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Figure 3. An illustrative model describing brain network integrity vs. cognitive decline in relation to progressive degeneration. Objective cognitive impairment is noticeable following the subjective cognitive impairment stage. In contrast, the early pathological phase of deterioration is characterized by neurophysiological and WM network changes. Subsequently, cognitive decline may progress onward to the stages of MCI and dementia which are evident with objective cognitive impairments and GM decrease. The blue dotted line represents cognitive performance changes, the purple dotted line represents Gray Matter changes, the olive dotted line represents White Matter changes, and the green dotted line represents Network physiological changes, The model principle was inspired and adapted from Jessen et al. (6).

It is important to note that, cognitive complaints in both SCD and aMCI may be caused by various factors such as depression, anxiety, and others, part of which may result in neurodegeneration and progress to different dementia types. These non-degenerative factors should be identified as they are treated and handled differently from neurodegenerative diseases. In addition, the current study compares different groups of subjects; healthy, SCD as well as aMCI and dementia representing subjects at different stages of cognitive impairment related to neurodegeneration. As this study is not a longitudinal study, in order to support its clinical findings and relevance, further longitudinal follow-up studies utilizing these clinical tools with controlled mood, cognitive, and other risk factors evaluations are required. In addition, the small sample size for each subject group in this study requires further validation in larger study groups. Nonetheless, the data presented in this study provides evidence supporting previous studies displaying noticeable physiological changes in brain network connectivity and function in earlier stages than detected nowadays using currently available standard of care tools as cognitive assessment and imaging tools (MR or CT) for structural brain imaging (36, 37).

Conclusions

Detection of at-risk states and early disease stages are crucial for targeted and effective neurodegenerative dementia prevention. The data presented in this study suggest potential early detection biomarkers of changes in brain network integrity (connectivity and functionality) utilizing DTI or DELPHI (TMS-EEG) modalities. These data support our previous study that demonstrated the high correlation of DELPHI neurophysiological measures to WM integrity (38) and supports physiological evidence which singles out the SCD population as being at high risk for developing MCI and dementia. These tools and biomarkers may indicate early physiological changes in such at-risk and early disease stages, thus provide clinically available early-stage biomarkers of neurodegenerative related changes in subjects that have not yet displayed any other objective measurable cognitive deficits or GM volume decrease and facilitate the prevention of further neurodegenerative deterioration.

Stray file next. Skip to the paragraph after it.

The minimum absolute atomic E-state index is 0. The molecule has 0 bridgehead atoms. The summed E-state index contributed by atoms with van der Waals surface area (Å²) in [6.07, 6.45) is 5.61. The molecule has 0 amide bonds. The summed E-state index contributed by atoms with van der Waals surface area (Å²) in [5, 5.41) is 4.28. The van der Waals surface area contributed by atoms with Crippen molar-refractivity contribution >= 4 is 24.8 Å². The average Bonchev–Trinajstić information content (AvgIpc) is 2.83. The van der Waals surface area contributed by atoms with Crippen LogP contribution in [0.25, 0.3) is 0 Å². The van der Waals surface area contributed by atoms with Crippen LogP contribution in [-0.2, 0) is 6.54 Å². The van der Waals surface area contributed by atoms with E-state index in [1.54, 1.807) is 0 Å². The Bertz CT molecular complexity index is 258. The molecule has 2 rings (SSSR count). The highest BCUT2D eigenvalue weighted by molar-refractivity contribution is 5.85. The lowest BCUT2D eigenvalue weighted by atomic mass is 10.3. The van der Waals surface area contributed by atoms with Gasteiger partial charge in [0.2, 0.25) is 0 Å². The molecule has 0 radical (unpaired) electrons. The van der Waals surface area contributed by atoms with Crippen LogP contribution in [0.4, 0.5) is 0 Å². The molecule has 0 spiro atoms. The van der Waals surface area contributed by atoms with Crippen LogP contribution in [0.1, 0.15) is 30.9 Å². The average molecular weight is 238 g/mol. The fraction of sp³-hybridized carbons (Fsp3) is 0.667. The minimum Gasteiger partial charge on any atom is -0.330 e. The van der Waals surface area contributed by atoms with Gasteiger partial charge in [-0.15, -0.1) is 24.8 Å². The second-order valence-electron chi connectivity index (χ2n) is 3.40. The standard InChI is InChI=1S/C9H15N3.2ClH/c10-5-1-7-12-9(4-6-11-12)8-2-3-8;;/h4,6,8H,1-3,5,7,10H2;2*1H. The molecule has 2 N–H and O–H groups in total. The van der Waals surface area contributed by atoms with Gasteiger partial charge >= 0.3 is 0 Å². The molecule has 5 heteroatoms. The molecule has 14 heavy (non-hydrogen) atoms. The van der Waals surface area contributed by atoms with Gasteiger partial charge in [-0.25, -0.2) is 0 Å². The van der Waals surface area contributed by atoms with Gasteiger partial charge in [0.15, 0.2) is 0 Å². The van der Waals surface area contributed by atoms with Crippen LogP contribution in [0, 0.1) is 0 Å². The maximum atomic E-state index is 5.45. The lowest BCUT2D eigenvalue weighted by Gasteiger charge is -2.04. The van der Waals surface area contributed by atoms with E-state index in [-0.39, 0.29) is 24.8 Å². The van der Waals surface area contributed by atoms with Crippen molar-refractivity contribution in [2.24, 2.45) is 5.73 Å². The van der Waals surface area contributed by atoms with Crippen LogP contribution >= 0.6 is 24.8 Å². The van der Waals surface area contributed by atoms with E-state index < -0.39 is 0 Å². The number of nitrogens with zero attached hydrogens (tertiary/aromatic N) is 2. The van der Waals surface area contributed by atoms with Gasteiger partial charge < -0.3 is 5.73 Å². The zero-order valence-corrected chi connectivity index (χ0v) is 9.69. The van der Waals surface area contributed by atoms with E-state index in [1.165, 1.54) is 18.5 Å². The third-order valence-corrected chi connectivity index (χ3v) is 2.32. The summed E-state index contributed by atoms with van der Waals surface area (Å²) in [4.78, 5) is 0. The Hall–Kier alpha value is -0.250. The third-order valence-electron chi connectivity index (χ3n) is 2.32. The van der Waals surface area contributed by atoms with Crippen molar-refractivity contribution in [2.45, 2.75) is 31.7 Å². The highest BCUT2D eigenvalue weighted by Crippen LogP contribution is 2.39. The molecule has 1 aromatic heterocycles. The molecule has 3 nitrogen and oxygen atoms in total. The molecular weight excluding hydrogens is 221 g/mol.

Data Availability Statement

The original contributions presented in the study are included in the article/supplementary material, further inquiries can be directed to the corresponding author/s.

Ethics Statement

The studies involving human participants were reviewed and approved by Shamir Medical center Ethical Committee review board. Written informed consent for participation was not required for this study in accordance with the national legislation and the institutional requirements.

Author Contributions

HF, ID, and DT have determined the study design and criteria. NZ and TH conducted most of the laboratory works. OL-L and HF designed most of the DELPHI software algorithm. HF, DT, and ID contributed to designing and writing most of the manuscript and submitting the manuscript for publication. SE was the principal investigator in the study. GS, DH, and SE contributed to assuring the methods, the quality of the results, reviewing the manuscript, and approving for publication of the content. All authors contributed to the article and approved the submitted version.

Conflict of Interest

HF, OL-L, NZ, TH, DH, DT, and ID have financial conflicts of interest with QuantalX neuroscience.

The remaining authors declare that the research was conducted in the absence of any commercial or financial relationships that could be construed as a potential conflict of interest.

Publisher's Note

All claims expressed in this article are solely those of the authors and do not necessarily represent those of their affiliated organizations, or those of the publisher, the editors and the reviewers. Any product that may be evaluated in this article, or claim that may be made by its manufacturer, is not guaranteed or endorsed by the publisher.

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Keywords: Dementia-Alzheimer's disease, mild cognitive impairment, DELPHI, subjective cognitive decline, plasticity, white matter, gray matter, brain network

Citation: Fogel H, Levy-Lamdan O, Zifman N, Hiller T, Efrati S, Suzin G, Hack DC, Dolev I and Tanne D (2021) Brain Network Integrity Changes in Subjective Cognitive Decline: A Possible Physiological Biomarker of Dementia. Front. Neurol. 12:699014. doi: 10.3389/fneur.2021.699014

Received: 22 April 2021; Accepted: 07 July 2021;
Published: 30 August 2021.

Edited by:

Pei-Ning Wang, National Yang-Ming University, Taiwan

Reviewed by:

Mattia Siciliano, University of Campania Luigi Vanvitelli, Italy
Chia-Hsiung Cheng, Chang Gung University, Taiwan

Copyright © 2021 Fogel, Levy-Lamdan, Zifman, Hiller, Efrati, Suzin, Hack, Dolev and Tanne. This is an open-access article distributed under the terms of the Creative Commons Attribution License (CC BY). The use, distribution or reproduction in other forums is permitted, provided the original author(s) and the copyright owner(s) are credited and that the original publication in this journal is cited, in accordance with accepted academic practice. No use, distribution or reproduction is permitted which does not comply with these terms.

*Correspondence: Iftach Dolev, iftach@quantalx.com